Three different designs of gold dollars were issued by the United States. They are very small, only about 2/3rds the size of a dime. They were the smallest regular issue coins made by the United States.
Type I, minted from 1849 through 1854, features a head of Liberty wearing a beaded coronet or crown surrounded by stars. Type II, slightly larger than the first design, has a head of Liberty in a feathered Indian headdress surrounded by United States of America. This type was made in 1854 and 55 only. The Type III Gold dollar was made from 1856 through 1889 and has a similar design to the second type except that the head is much larger. On all three types the mintmark, if any, can be found below the wreath on the reverse.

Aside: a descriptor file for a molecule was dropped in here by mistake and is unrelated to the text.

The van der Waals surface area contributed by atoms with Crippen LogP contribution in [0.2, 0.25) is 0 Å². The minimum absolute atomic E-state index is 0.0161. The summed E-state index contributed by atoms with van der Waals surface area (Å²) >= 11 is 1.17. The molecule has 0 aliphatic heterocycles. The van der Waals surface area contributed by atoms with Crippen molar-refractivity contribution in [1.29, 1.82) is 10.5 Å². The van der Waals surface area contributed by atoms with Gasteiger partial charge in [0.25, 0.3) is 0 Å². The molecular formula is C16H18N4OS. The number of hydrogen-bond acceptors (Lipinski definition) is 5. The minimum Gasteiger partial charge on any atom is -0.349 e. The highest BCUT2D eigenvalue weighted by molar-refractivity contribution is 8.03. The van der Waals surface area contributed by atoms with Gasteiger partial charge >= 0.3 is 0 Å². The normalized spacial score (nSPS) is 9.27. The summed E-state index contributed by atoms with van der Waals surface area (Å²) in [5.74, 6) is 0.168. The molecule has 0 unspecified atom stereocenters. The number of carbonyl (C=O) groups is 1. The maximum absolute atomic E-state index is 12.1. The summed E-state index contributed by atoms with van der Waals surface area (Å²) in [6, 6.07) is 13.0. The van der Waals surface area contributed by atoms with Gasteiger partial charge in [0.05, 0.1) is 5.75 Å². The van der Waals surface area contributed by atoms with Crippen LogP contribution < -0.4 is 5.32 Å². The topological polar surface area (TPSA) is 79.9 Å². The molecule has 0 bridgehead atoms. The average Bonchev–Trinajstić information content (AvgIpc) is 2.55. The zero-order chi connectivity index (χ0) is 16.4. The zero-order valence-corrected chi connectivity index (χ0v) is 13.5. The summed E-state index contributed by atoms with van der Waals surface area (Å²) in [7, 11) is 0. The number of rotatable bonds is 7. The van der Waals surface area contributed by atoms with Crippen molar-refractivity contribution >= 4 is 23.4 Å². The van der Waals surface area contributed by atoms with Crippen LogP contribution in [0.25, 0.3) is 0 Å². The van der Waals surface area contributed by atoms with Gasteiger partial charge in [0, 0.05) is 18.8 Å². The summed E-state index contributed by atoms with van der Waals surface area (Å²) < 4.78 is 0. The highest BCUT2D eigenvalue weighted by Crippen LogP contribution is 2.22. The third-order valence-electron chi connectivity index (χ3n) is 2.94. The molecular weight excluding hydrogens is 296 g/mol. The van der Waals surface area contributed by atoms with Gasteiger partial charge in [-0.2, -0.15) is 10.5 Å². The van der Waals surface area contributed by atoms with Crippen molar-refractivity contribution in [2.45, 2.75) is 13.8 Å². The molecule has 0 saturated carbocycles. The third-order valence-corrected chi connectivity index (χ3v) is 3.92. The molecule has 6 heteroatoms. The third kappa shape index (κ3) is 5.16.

Type II Gold Dollars are scarcer than either of the other types, and in average condition are worth about $300. In perfect uncirculated condition Type Twos are very rare and can bring $70,000 or more.
Type III Gold Dollars are the ones most commonly found and are often used in jewelry, particularly bracelets and earrings. Many counterfeits were also made of this design, most notably having the dates 1861 or 1862. Type I gold dollars were also used for jewelry but to a lesser extent. The average genuine specimen of either Type I or Type III is worth about $180.